The vast majority of claims settle. They usually settle on a lump sum, because a broad-brush approach is taken to the negotiation. There is no definition of past loss and future loss. If a case settles at the door of the court, you can bet your bottom dollar that there is no consideration of past and future loss—there is just the lump sum that the insurer is prepared to pay, and the pursuer is prepared to accept, in order to get rid of the claim.

        When I was going round during the consultation period, one firm of solicitors told me of the problem that arises when there are multiple pursuers. For example, a family is injured in a road accident and the insurer of the driver of the car at fault simply says, “Here is a large sum—divvy it up among yourselves”. As the solicitors told me, it would be hard enough to divvy up a sum among the individual members of a family, but it would be even harder if they had to start working out not just what each member was entitled to but what their future and past losses were. That is looking at it from the solicitor’s point of view.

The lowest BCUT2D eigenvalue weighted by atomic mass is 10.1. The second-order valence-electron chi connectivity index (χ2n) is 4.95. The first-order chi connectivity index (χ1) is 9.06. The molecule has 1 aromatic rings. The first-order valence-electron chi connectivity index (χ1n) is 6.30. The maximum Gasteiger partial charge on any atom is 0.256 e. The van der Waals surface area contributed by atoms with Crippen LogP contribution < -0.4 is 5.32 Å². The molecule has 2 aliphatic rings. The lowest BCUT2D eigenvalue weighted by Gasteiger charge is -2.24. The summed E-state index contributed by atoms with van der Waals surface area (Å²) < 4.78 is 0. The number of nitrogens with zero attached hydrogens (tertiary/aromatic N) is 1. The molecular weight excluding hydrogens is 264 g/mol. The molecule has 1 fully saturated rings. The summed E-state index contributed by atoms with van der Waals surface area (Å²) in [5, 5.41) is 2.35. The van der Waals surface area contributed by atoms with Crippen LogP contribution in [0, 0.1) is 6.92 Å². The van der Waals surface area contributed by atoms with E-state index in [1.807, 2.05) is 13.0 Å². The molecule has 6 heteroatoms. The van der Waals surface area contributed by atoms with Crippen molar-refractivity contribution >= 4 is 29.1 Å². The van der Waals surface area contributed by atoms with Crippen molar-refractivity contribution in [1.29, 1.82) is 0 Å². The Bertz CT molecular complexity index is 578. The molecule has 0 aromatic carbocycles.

Few if any judges would claim that their awards for future loss are accurate to 2.5 per cent. They are not. Furthermore, few care plans are implemented to the letter, and it is the care plan upon which the future loss is predicated. The care plan ends up not being followed for a whole raft of reasons. Those might be social reasons—the family circumstances change or they have to move house; sometimes, there are medical improvements that make life much simpler for the particular handicap for which an award is being made. The 2.5 per cent is not going to make a material difference to the manner in which a pursuer is cared for post-accident, and one ends up with a balance. It is a loss of 2.5 per cent, but it provides access to justice—97.5 per cent of something is better than 100 per cent of nothing.